Leviathans at the Gold Mine: Creating Indigenous and Corporate Actors in Papua New Guinea

Leviathans at the Gold Mine: Creating Indigenous and Corporate Actors in Papua New Guinea

by Alex Golub
     
 

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Leviathans at the Gold Mine is an ethnographic account of the relationship between the Ipili, an indigenous group in Papua New Guinea, and the large international gold mine operating on their land. It was not until 1939 that Australian territorial patrols reached the Ipili. By 1990, the third largest gold mine on the planet was operating in their valley. Alex…  See more details below

Overview

Leviathans at the Gold Mine is an ethnographic account of the relationship between the Ipili, an indigenous group in Papua New Guinea, and the large international gold mine operating on their land. It was not until 1939 that Australian territorial patrols reached the Ipili. By 1990, the third largest gold mine on the planet was operating in their valley. Alex Golub examines how "the mine" and "the Ipili" were brought into being in relation to one another, and how certain individuals were authorized to speak for the mine and others to speak for the Ipili. Considering the relative success of the Ipili in their negotiations with a multinational corporation, Golub argues that a unique conjuncture of personal relationships and political circumstances created a propitious moment during which the dynamic and fluid nature of Ipili culture could be used to full advantage. As that moment faded away, social problems in the valley increased. The Ipili now struggle with the extreme social dislocation brought about by the massive influx of migrants and money into their valley.

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Editorial Reviews

Current Anthropology - Martha MacIntyre
"Golub’s chapter on the Ipili is an ethnographic tour de force." 
Journal of Pacific History - Shaun Gessler
Leviathans at the Gold Mine truly does justice to Porgera’s complex reality. The author’s theoretically ambitious approach provides a sophisticated and refreshing perspective on the constantly evolving relationship between mining companies and local communities. It is accessible to multiple audiences and is a go-to book for anyone interested in mining, governmentality, Melanesian anthropology or globalisation. With a variety of writing genres displayed in each chapter – all written in Golub’s clear, witty and at times poetic style – Leviathans is a pleasure to read.”
American Anthropologist - Pierre-Yves Le Meur
"Golub benefits from and contributes to a long conversation with fellow anthropologists who have been working in the area for several decades (Biersack, Burton, Filer, Jorgensen, and others) and who constitute another kind of grouping with blurred boundaries, variable ties, and internal controversies, which ultimately appears to be as feasible as the Ipili."
Aletta Biersack
"Leviathans at the Gold Mine is an important contribution to our knowledge of the Porgera mine and mining in Papua New Guinea more generally. Alex Golub offers a subtle, original reading of mine-landowner relations, as well as new information about the microprocesses associated with Porgera mining, such as how landownership is determined and how royalty checks are distributed. Those insights will be welcomed by scholars interested in local-global articulations and the politics and misunderstandings associated with them."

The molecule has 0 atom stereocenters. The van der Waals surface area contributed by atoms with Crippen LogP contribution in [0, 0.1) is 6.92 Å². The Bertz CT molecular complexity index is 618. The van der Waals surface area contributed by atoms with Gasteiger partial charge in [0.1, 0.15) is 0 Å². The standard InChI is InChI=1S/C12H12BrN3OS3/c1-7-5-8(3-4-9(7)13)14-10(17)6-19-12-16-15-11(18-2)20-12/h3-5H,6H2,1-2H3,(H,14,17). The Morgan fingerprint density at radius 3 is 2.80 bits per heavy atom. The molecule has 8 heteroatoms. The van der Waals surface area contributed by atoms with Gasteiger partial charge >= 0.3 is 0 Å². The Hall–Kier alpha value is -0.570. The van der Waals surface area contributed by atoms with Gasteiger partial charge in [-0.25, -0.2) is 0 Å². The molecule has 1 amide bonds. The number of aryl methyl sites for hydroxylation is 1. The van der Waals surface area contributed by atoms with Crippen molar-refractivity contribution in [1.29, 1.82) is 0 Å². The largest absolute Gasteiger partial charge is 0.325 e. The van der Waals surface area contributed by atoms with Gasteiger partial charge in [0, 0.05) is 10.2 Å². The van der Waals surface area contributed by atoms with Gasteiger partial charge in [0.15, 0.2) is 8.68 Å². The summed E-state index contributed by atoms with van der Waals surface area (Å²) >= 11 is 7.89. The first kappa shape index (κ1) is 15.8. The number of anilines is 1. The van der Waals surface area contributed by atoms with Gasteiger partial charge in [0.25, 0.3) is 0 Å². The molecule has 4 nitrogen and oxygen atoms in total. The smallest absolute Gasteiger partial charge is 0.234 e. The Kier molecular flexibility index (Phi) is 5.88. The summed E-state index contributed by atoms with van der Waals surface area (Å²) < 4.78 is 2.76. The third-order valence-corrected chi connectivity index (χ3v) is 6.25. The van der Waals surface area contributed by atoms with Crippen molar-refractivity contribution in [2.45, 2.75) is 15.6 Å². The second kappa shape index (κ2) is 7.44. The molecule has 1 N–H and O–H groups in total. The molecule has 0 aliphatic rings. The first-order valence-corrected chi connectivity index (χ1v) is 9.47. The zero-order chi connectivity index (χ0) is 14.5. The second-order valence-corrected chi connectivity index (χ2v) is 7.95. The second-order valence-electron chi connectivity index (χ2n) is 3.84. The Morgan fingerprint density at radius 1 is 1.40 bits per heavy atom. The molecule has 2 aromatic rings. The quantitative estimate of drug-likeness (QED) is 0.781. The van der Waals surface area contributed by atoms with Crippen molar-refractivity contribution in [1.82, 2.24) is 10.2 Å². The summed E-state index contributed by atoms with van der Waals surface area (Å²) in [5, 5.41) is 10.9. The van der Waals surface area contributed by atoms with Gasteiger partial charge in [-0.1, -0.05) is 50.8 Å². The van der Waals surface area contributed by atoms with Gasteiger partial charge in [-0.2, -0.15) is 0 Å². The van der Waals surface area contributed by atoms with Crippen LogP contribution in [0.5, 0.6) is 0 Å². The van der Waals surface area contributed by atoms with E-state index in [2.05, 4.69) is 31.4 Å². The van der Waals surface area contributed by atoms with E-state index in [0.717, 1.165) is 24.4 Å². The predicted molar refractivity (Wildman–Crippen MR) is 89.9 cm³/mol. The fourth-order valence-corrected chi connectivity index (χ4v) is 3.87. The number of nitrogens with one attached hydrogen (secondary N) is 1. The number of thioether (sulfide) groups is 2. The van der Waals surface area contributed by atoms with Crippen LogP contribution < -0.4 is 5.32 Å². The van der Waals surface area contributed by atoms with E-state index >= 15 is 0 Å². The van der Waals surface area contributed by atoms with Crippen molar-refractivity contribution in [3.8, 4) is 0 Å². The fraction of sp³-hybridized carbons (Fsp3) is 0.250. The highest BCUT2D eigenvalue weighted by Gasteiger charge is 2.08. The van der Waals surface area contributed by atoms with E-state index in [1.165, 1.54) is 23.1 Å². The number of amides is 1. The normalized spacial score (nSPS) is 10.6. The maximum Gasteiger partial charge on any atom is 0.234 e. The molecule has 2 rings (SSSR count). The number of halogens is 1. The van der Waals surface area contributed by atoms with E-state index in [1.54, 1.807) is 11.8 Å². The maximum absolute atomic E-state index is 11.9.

Anthropology Review Database - Jack David Eller
"Golub's study of gold mining in Papua New Guinea is not only a fascinating ethnography but a strong tonic for anthropology, for law and courts, and for governments and corporations insofar as they continue to subscribe to the notion of fixed indigenous 'societies' and 'cultures'—or truly of any social facts or institutions that they dream have been or can be settled once and for all through the (post)modern techniques of audit and governmentality."
From the Publisher

"Leviathans at the Gold Mine is an important contribution to our knowledge of the Porgera mine and mining in Papua New Guinea more generally. Alex Golub offers a subtle, original reading of mine-landowner relations, as well as new information about the microprocesses associated with Porgera mining, such as how landownership is determined and how royalty checks are distributed. Those insights will be welcomed by scholars interested in local-global articulations and the politics and misunderstandings associated with them."—Aletta Biersack, coeditor of Reimagining Political Ecology
Dan Jorgensen
"Leviathans at the Gold Mine is a game-changing work. Any one of its chapters would be enough to secure its place as a breakthrough book, but the ensemble is a tour de force of the sort that comes along only rarely. Future debates about the politics of resource development or the relation between the states, transnational corporations, and indigenous people will have to start here. Theories about globalization, structure, and agency will have to take it into account. And the bar of Melanesian ethnography has just been raised."

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Product Details

ISBN-13:
9780822377399
Publisher:
Duke University Press
Publication date:
02/03/2014
Sold by:
Barnes & Noble
Format:
NOOK Book
Pages:
264
File size:
1 MB

Meet the Author

Alex Golub is Associate Professor of Anthropology at the University of Hawaii at Manoa. He is a cofounder of the anthropology blog savageminds.org.

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